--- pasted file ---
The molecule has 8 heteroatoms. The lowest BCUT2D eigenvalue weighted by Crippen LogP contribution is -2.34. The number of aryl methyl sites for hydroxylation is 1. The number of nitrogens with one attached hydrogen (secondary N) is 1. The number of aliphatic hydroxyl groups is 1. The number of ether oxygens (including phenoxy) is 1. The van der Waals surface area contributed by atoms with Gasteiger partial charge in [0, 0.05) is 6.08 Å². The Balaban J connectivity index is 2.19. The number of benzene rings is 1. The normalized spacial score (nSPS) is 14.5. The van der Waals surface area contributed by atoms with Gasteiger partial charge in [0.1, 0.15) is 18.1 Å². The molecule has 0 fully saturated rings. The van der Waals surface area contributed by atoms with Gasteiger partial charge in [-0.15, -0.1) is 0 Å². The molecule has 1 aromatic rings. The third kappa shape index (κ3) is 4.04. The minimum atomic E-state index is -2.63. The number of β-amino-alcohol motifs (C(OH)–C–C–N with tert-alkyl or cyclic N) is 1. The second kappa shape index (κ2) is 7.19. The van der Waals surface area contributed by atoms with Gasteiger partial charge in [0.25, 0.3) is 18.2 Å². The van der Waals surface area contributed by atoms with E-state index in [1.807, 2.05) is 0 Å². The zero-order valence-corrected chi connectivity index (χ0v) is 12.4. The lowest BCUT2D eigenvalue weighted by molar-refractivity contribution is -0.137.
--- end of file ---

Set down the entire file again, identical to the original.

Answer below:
The molecule has 8 heteroatoms. The lowest BCUT2D eigenvalue weighted by Crippen LogP contribution is -2.34. The number of aryl methyl sites for hydroxylation is 1. The number of nitrogens with one attached hydrogen (secondary N) is 1. The number of aliphatic hydroxyl groups is 1. The number of ether oxygens (including phenoxy) is 1. The van der Waals surface area contributed by atoms with Gasteiger partial charge in [0, 0.05) is 6.08 Å². The Balaban J connectivity index is 2.19. The number of benzene rings is 1. The normalized spacial score (nSPS) is 14.5. The van der Waals surface area contributed by atoms with Gasteiger partial charge in [0.1, 0.15) is 18.1 Å². The molecule has 0 fully saturated rings. The van der Waals surface area contributed by atoms with Gasteiger partial charge in [-0.15, -0.1) is 0 Å². The molecule has 1 aromatic rings. The third kappa shape index (κ3) is 4.04. The minimum atomic E-state index is -2.63. The number of β-amino-alcohol motifs (C(OH)–C–C–N with tert-alkyl or cyclic N) is 1. The second kappa shape index (κ2) is 7.19. The van der Waals surface area contributed by atoms with Gasteiger partial charge in [0.25, 0.3) is 18.2 Å². The van der Waals surface area contributed by atoms with E-state index in [1.807, 2.05) is 0 Å². The zero-order valence-corrected chi connectivity index (χ0v) is 12.4. The lowest BCUT2D eigenvalue weighted by molar-refractivity contribution is -0.137.